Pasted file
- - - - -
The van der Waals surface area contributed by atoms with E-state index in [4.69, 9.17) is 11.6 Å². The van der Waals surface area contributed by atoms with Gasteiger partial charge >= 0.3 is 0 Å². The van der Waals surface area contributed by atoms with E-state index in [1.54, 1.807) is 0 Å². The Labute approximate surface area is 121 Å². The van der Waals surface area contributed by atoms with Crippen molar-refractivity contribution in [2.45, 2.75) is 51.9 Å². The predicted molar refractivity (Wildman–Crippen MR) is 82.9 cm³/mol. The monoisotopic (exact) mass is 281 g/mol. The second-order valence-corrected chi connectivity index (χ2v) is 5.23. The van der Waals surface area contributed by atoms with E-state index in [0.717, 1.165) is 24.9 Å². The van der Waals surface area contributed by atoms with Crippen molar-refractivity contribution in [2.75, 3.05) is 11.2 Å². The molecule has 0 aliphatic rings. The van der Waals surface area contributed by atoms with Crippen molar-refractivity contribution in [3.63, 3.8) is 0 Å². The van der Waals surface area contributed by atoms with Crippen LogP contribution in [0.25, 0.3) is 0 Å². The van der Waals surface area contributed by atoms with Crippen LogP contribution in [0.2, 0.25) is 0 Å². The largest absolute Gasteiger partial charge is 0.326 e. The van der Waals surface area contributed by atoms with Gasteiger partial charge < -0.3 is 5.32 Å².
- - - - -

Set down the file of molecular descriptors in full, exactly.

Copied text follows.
The van der Waals surface area contributed by atoms with E-state index in [4.69, 9.17) is 11.6 Å². The van der Waals surface area contributed by atoms with Gasteiger partial charge >= 0.3 is 0 Å². The van der Waals surface area contributed by atoms with E-state index in [1.54, 1.807) is 0 Å². The Labute approximate surface area is 121 Å². The van der Waals surface area contributed by atoms with Crippen molar-refractivity contribution in [2.45, 2.75) is 51.9 Å². The predicted molar refractivity (Wildman–Crippen MR) is 82.9 cm³/mol. The monoisotopic (exact) mass is 281 g/mol. The second-order valence-corrected chi connectivity index (χ2v) is 5.23. The van der Waals surface area contributed by atoms with E-state index in [0.717, 1.165) is 24.9 Å². The van der Waals surface area contributed by atoms with Crippen molar-refractivity contribution in [2.75, 3.05) is 11.2 Å². The molecule has 0 aliphatic rings. The van der Waals surface area contributed by atoms with Crippen molar-refractivity contribution in [3.63, 3.8) is 0 Å². The van der Waals surface area contributed by atoms with Crippen LogP contribution in [0.25, 0.3) is 0 Å². The van der Waals surface area contributed by atoms with Crippen LogP contribution in [0.2, 0.25) is 0 Å². The largest absolute Gasteiger partial charge is 0.326 e. The van der Waals surface area contributed by atoms with Gasteiger partial charge < -0.3 is 5.32 Å².